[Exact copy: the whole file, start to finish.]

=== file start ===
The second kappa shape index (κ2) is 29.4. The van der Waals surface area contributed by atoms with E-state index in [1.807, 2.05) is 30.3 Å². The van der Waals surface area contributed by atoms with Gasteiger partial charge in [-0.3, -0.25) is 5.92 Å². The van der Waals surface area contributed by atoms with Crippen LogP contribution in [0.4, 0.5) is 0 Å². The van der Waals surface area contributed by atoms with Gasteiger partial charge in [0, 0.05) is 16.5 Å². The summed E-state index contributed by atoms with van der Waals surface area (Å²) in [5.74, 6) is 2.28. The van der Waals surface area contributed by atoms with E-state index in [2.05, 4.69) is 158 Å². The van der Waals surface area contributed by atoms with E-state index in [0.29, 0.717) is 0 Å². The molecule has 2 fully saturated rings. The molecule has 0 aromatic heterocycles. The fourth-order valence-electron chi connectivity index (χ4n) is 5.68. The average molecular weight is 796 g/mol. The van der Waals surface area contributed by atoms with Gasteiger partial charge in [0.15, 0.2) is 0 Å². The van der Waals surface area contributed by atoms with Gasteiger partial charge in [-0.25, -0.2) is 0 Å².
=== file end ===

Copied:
The second kappa shape index (κ2) is 29.4. The van der Waals surface area contributed by atoms with E-state index in [1.807, 2.05) is 30.3 Å². The van der Waals surface area contributed by atoms with Gasteiger partial charge in [-0.3, -0.25) is 5.92 Å². The van der Waals surface area contributed by atoms with Crippen LogP contribution in [0.4, 0.5) is 0 Å². The van der Waals surface area contributed by atoms with Gasteiger partial charge in [0, 0.05) is 16.5 Å². The summed E-state index contributed by atoms with van der Waals surface area (Å²) in [5.74, 6) is 2.28. The van der Waals surface area contributed by atoms with E-state index in [2.05, 4.69) is 158 Å². The van der Waals surface area contributed by atoms with E-state index in [0.29, 0.717) is 0 Å². The molecule has 2 fully saturated rings. The molecule has 0 aromatic heterocycles. The fourth-order valence-electron chi connectivity index (χ4n) is 5.68. The average molecular weight is 796 g/mol. The van der Waals surface area contributed by atoms with Gasteiger partial charge in [0.15, 0.2) is 0 Å². The van der Waals surface area contributed by atoms with Gasteiger partial charge in [-0.25, -0.2) is 0 Å².